Powered by NewsLook.com
Ebola Doctor Says Border Controls Critical

Ebola Doctor Says Border Controls Critical

AP (Sep. 22, 2014) A Florida doctor who helped fight the expanding Ebola outbreak in West Africa says the disease can be stopped, but only if nations quickly step up their response and make border control a priority. (Sept. 22) Video provided by AP
Powered by NewsLook.com
Global Ebola Aid Increasing But Critics Say It's Late

Global Ebola Aid Increasing But Critics Say It's Late

Newsy (Sep. 21, 2014) More than 100 tons of medical supplies were sent to West Africa on Saturday, but aid workers say the global response is still sluggish. Video provided by Newsy
Powered by NewsLook.com
Sierra Leone in Lockdown to Control Ebola

Sierra Leone in Lockdown to Control Ebola

AP (Sep. 21, 2014) Sierra Leone residents remained in lockdown on Saturday as part of a massive effort to confine millions of people to their homes in a bid to stem the biggest Ebola outbreak in history. (Sept. 20) Video provided by AP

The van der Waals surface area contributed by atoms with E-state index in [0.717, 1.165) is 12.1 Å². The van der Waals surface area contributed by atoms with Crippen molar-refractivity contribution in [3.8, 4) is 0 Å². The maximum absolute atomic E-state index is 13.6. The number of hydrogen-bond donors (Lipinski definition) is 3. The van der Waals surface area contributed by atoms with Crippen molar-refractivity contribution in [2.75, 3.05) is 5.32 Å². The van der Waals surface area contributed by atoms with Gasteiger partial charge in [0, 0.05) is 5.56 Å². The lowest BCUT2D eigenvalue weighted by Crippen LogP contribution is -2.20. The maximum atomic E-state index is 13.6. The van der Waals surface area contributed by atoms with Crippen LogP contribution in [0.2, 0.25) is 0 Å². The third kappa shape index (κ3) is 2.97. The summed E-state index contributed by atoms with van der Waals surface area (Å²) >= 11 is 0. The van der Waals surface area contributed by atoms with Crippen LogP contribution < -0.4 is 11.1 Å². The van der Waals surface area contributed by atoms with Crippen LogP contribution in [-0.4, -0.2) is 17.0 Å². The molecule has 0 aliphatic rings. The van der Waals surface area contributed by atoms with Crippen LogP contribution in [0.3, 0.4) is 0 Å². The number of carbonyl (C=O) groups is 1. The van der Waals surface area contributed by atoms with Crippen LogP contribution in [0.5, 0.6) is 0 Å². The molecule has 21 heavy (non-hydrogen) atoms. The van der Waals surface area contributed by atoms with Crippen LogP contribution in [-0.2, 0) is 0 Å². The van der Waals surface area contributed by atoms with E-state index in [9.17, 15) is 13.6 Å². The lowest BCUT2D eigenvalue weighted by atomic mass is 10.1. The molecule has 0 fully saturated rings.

Powered by NewsLook.com

Search ScienceDaily

Number of stories in archives: 140,361

Find with keyword(s):
Enter a keyword or phrase to search ScienceDaily for related topics and research stories.

Save/Print:
Share:

Breaking News:

Strange & Offbeat Stories


Health & Medicine

Mind & Brain

Living & Well

In Other News

... from NewsDaily.com

Science News

Health News

Environment News

Technology News



Save/Print:
Share:

Free Subscriptions


Get the latest science news with ScienceDaily's free email newsletters, updated daily and weekly. Or view hourly updated newsfeeds in your RSS reader:

Get Social & Mobile


Keep up to date with the latest news from ScienceDaily via social networks and mobile apps:

Have Feedback?


Tell us what you think of ScienceDaily -- we welcome both positive and negative comments. Have any problems using the site? Questions?
Mobile: iPhone Android Web
Follow: Facebook Twitter Google+
Subscribe: RSS Feeds Email Newsletters
Latest Headlines Health & Medicine Mind & Brain Space & Time Matter & Energy Computers & Math Plants & Animals Earth & Climate Fossils & Ruins